Feeling a little naked?
In most, if not all organisations, performance management systems are introduced and enhanced in order to ensure continuous improvement and optimisation. Performance management systems are also one of the tools through which employees are acknowledged, incentivised and where applicable corrective measures put in place. This neatly outlined argument is of course perfect in theory.
Why do things get a little colourful when it comes to implementation?
Appraisals would be fine if they were regular
Over the years of consulting big and small corporates, I have observed that there is a certain energy that accompanies performance management generally and performance appraisal seasons in particular. In organisations where colleagues give each other regular feedback and establish prompt corrective measures for things that have not gone well, appraisal time is just one of those run-of-the mill things, part of business processes if you will.
It’s all about protocol
But in organisations where hierarchy is priced high and protocol is observed at all cost, then appraisal time is a massive source of angst. So, what am I saying? I’m saying that based on my observation, organisational culture is one of the biggest determinants of how effective performance appraisals are.
How come some executives are averse to 360’s?
In addition to organisational culture, I think the way executives feel, particularly about 360 Degree appraisals, sets the tone for how seriously performance management is taken. In the recent past, I spoke to at least three executives about evaluations generally. They were mostly agreeable to in general, but had a marked aversion to 360 Degree evaluations. There seems to be something vulnerable about hearing feedback from juniors and peers that relegate 360 Degree assessments towards organisational extinction.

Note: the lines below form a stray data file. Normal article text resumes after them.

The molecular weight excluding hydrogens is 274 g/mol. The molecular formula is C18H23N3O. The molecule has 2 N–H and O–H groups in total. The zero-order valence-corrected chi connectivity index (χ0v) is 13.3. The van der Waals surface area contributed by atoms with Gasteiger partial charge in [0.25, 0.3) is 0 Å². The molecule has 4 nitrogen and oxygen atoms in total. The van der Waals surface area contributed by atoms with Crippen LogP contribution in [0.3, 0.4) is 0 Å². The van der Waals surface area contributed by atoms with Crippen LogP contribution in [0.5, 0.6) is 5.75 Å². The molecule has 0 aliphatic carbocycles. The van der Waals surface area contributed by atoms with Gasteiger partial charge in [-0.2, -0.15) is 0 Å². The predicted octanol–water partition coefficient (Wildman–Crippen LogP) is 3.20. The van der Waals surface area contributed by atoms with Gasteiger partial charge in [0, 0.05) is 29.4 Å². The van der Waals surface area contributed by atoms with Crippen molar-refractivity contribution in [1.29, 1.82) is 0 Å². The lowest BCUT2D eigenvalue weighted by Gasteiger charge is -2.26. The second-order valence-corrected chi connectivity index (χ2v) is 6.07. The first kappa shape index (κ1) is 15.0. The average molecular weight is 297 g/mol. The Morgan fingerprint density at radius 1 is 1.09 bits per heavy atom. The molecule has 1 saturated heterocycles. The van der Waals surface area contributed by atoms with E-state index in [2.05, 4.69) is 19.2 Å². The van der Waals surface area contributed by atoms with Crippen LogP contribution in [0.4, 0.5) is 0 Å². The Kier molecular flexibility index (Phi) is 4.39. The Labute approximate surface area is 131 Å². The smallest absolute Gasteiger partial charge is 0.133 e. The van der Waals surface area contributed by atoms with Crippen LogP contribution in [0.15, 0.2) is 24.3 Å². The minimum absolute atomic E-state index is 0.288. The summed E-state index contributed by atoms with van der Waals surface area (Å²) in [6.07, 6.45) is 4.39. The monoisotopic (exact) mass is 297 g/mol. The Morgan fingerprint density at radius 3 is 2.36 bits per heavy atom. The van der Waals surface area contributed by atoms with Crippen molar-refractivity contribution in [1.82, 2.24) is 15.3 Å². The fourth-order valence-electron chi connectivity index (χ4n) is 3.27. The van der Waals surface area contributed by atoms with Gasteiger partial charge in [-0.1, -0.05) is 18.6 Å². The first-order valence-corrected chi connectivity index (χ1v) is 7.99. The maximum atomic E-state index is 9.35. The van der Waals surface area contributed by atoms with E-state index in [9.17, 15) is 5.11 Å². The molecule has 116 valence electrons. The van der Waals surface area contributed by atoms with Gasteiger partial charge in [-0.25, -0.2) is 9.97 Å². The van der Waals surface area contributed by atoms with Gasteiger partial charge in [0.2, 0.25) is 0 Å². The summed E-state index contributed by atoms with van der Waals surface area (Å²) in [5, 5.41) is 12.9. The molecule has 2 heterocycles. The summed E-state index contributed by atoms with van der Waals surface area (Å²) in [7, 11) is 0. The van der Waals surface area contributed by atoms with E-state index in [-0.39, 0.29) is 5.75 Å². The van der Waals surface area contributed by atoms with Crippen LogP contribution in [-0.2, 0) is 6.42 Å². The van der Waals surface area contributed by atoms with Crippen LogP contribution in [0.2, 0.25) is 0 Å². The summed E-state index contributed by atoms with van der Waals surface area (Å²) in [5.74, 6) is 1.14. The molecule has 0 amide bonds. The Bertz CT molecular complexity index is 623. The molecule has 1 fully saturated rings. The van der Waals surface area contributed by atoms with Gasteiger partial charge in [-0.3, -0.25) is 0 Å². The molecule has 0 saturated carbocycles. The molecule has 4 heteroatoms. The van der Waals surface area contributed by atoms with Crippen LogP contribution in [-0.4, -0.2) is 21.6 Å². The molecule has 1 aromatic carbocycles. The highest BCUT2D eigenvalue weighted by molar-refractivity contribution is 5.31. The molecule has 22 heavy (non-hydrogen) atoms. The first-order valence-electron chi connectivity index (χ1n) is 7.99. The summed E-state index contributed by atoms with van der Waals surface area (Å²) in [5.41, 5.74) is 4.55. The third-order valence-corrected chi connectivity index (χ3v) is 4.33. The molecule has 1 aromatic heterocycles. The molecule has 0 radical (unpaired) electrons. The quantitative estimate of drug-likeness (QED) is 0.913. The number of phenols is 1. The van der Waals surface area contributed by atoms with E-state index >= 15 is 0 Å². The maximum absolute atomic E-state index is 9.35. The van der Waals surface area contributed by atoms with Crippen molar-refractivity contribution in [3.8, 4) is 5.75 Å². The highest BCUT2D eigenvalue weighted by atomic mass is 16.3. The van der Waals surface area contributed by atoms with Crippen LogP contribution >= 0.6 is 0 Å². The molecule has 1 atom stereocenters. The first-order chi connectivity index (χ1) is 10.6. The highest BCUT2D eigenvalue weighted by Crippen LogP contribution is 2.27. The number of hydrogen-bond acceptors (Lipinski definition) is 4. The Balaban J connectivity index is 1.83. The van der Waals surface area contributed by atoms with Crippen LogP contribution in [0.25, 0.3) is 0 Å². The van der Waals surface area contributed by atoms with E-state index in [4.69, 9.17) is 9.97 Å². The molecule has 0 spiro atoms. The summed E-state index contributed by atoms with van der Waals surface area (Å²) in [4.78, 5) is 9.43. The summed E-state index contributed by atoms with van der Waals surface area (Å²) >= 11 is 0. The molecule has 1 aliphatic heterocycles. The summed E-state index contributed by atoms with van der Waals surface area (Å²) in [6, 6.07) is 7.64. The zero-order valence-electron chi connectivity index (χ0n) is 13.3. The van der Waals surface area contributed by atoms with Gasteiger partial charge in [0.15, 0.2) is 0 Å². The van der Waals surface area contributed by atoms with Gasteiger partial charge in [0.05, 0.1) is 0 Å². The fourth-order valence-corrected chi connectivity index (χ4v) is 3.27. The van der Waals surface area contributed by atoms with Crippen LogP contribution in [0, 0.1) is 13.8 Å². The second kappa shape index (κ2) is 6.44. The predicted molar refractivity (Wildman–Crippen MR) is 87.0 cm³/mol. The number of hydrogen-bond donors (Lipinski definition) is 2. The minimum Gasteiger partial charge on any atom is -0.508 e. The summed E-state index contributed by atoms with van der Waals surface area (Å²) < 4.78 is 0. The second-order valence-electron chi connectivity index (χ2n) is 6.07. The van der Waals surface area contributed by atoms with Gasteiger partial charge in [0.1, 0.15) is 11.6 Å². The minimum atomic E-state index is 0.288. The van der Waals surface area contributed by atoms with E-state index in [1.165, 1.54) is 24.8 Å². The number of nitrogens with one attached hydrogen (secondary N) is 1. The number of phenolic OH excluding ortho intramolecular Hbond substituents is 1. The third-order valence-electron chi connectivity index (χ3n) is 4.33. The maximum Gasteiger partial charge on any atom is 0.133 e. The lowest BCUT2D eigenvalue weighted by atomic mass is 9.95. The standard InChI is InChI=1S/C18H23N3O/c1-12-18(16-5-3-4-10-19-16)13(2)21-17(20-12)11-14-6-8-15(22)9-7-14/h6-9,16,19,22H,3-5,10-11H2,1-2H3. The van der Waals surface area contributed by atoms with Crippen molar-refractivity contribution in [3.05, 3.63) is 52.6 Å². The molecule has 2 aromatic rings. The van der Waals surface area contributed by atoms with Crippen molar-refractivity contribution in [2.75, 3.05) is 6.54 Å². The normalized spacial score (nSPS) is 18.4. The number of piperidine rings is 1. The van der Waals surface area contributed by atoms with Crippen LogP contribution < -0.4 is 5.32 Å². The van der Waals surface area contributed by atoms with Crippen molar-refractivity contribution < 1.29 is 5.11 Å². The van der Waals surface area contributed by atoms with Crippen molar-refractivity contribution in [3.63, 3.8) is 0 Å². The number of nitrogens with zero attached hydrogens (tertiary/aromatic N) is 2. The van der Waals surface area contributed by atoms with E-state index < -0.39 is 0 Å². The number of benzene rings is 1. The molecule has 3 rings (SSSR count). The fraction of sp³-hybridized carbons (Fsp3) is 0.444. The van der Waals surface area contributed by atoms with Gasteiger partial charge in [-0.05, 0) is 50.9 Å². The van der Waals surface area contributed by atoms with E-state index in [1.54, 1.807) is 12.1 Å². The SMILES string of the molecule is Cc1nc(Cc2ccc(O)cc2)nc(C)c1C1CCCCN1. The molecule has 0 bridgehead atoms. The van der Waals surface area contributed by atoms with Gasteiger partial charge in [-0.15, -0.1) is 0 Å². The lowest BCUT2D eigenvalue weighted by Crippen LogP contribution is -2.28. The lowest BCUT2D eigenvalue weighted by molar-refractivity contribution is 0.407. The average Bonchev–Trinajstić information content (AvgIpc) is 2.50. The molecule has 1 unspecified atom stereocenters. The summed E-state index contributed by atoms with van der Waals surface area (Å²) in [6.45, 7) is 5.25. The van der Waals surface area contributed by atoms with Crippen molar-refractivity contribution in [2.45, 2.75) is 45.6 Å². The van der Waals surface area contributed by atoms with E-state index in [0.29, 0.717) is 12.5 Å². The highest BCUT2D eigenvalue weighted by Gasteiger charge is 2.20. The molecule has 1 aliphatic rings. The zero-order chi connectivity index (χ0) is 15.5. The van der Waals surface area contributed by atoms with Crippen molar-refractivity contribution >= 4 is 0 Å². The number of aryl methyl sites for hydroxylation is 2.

Why do we feel undressed in reviews?
I guess when more than one source observes a distinct behaviour about an executive, it is likely that that behaviour is inherent in the executive. If that behaviour is experienced consistently negatively, then the executive is forced to find ways of minimizing or eliminating that behaviour in the workplace. I can imagine that hearing that kind of feedback leaves individuals rather undressed. This is less than ideal for individuals who pride themselves in being the authors and finishers of organisational performance.
In the final analysis
In the long run, it is in the best interest of individuals and organisations to embrace the idea that performance appraisal discomfort is where learning actually lies. Most of the time reviews are never easy for anyone and therefore everyone is in this together. But the value after enduring the discomfort is priceless. Performance invariably improves, individuals grow and optimise. If such reviews/ appraisals take place regularly then pressure is minimised. Let us therefore start and continue regular performance engagement conversations.